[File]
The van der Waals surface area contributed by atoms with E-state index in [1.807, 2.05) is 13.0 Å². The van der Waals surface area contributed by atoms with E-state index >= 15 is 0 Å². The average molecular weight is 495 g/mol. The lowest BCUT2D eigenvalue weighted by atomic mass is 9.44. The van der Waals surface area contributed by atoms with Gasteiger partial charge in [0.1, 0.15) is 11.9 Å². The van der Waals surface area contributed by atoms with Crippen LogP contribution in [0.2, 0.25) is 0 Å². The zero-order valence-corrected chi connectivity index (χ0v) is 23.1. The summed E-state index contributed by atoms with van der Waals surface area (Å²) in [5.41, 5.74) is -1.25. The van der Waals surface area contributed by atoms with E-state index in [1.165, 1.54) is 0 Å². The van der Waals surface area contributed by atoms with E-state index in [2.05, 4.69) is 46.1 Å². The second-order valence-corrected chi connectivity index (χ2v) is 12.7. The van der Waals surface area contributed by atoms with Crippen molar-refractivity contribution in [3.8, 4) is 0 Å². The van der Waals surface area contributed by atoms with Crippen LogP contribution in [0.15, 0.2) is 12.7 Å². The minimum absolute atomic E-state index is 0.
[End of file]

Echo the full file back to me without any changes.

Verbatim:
The van der Waals surface area contributed by atoms with E-state index in [1.807, 2.05) is 13.0 Å². The van der Waals surface area contributed by atoms with E-state index >= 15 is 0 Å². The average molecular weight is 495 g/mol. The lowest BCUT2D eigenvalue weighted by atomic mass is 9.44. The van der Waals surface area contributed by atoms with Gasteiger partial charge in [0.1, 0.15) is 11.9 Å². The van der Waals surface area contributed by atoms with Crippen LogP contribution in [0.2, 0.25) is 0 Å². The zero-order valence-corrected chi connectivity index (χ0v) is 23.1. The summed E-state index contributed by atoms with van der Waals surface area (Å²) in [5.41, 5.74) is -1.25. The van der Waals surface area contributed by atoms with E-state index in [1.165, 1.54) is 0 Å². The van der Waals surface area contributed by atoms with E-state index in [2.05, 4.69) is 46.1 Å². The second-order valence-corrected chi connectivity index (χ2v) is 12.7. The van der Waals surface area contributed by atoms with Crippen molar-refractivity contribution in [3.8, 4) is 0 Å². The van der Waals surface area contributed by atoms with Crippen LogP contribution in [0.15, 0.2) is 12.7 Å². The minimum absolute atomic E-state index is 0.